“All bamboos of one species, the story goes, flower at the same time and then promptly die. You may have been a witness. It certainly happened here, 15 years ago, when our three clumps of the common Fargesia nitida blossomed. Tiny as each flower is, they transform the plant, dying it smoky purple and freighting each culm with tiny dangling wheat-like seeds that arc it almost to the ground. Within six months all three were dead, and gardeners far and near reported the same – with feeling: digging out the remains of clumps five feet across was no joke. Mysteriously, replacements were available. I should of course have asked the nursery how and whence, since obviously not all Fargesias had perished. For reproductive purposes the flowering seems a great waste of effort: the millions of seeds we must have had produced only one seedling, which to this day is barely waist-high. My replacement plants, meanwhile, have flourished, grown, and to my horror, this spring flowered again. 15 years is surely far too short a lifetime for a bamboo.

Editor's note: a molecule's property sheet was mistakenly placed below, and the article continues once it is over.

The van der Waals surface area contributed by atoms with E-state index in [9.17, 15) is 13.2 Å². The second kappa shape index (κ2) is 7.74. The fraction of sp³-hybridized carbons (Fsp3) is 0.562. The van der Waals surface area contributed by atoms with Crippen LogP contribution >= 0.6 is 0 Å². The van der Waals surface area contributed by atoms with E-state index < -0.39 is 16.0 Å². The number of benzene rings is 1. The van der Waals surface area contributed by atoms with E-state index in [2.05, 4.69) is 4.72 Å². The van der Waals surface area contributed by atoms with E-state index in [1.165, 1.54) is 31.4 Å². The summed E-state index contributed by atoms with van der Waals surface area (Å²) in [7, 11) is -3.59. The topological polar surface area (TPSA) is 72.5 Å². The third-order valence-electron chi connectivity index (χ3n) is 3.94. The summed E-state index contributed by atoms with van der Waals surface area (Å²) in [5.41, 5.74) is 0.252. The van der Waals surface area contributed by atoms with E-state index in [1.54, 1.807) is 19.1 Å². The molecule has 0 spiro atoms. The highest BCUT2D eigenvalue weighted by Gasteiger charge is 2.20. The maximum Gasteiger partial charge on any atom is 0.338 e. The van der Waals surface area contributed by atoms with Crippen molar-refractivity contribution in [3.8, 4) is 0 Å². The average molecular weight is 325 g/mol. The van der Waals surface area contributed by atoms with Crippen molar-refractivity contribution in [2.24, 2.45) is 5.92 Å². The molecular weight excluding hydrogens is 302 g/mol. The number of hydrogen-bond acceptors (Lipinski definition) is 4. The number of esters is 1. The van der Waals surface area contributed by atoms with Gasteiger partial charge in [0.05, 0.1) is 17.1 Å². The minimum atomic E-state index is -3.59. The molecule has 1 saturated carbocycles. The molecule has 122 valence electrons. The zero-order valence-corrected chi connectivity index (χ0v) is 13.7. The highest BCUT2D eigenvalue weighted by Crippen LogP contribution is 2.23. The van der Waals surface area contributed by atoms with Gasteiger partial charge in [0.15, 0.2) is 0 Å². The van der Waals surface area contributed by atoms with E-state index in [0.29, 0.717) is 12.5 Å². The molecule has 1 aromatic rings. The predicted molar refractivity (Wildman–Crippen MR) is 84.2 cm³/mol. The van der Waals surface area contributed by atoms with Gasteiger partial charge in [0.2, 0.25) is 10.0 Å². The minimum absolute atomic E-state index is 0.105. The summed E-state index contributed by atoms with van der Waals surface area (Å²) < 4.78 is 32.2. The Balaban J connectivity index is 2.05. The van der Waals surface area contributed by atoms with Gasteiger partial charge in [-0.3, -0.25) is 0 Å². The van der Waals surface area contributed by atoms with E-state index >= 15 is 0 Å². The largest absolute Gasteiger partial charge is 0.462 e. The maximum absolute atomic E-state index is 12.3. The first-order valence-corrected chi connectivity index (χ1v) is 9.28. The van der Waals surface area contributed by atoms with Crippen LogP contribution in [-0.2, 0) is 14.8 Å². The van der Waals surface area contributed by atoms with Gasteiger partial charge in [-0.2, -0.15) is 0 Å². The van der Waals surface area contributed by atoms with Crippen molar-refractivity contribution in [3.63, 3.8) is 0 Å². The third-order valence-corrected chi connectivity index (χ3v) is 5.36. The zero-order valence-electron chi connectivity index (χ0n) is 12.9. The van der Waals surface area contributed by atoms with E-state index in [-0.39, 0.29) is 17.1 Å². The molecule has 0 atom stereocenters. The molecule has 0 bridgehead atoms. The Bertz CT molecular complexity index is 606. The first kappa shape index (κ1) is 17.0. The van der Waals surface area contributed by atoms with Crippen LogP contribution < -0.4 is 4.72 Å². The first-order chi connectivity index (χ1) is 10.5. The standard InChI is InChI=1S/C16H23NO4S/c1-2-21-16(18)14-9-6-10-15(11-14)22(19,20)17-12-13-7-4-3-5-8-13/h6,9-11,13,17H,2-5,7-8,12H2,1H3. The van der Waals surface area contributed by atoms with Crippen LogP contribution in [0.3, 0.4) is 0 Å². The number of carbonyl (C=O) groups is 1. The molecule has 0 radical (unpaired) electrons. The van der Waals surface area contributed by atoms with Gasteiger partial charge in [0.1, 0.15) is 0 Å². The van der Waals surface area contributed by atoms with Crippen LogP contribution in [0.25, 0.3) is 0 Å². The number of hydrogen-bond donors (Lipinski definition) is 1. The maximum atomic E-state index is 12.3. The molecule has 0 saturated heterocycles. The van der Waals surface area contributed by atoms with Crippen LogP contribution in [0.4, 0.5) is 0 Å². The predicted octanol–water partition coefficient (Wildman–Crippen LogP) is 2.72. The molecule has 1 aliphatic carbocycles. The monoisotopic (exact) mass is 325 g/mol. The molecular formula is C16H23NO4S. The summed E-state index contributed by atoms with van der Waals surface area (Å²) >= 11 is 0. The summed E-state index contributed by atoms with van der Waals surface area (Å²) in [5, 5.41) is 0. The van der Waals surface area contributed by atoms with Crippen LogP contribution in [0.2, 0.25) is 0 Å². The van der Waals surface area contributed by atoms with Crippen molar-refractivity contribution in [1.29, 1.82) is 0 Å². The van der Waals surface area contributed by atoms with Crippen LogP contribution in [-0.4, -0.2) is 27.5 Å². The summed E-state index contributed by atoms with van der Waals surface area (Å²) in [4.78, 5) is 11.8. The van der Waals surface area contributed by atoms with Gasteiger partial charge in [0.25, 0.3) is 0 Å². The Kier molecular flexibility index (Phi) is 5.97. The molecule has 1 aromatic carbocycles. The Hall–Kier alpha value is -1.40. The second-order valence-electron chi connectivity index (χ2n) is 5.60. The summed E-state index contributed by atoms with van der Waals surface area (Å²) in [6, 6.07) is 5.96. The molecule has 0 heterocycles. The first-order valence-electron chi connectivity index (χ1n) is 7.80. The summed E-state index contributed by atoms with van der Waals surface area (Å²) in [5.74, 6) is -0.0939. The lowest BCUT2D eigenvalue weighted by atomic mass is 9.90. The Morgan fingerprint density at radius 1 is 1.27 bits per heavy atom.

This time, though, I cut out the flowering shoots just as they reached the low-bowing stage and gave the depleted clumps a feast of food and water. That was in April. To my delight the few remaining shoots have put out new leaves: recovery seems possible. And just in case, I have planted a clump of the near-related (and perhaps even more beautiful) Fargesia murielae.”
That was what I wrote in my diary last July. Things continued to look hopeful until late autumn. Then the new shoots made flower buds, a crop of purple seed appeared, and the stooping culms took on a hangdog look, slowly turning sere. So it was just a swansong, the regrowth that gave us hope. Now it seems there’s no avoiding the big dig to remove the roots. The proper attitude, of course, is to see it as a planting opportunity. But supposing what we want there is bamboo…..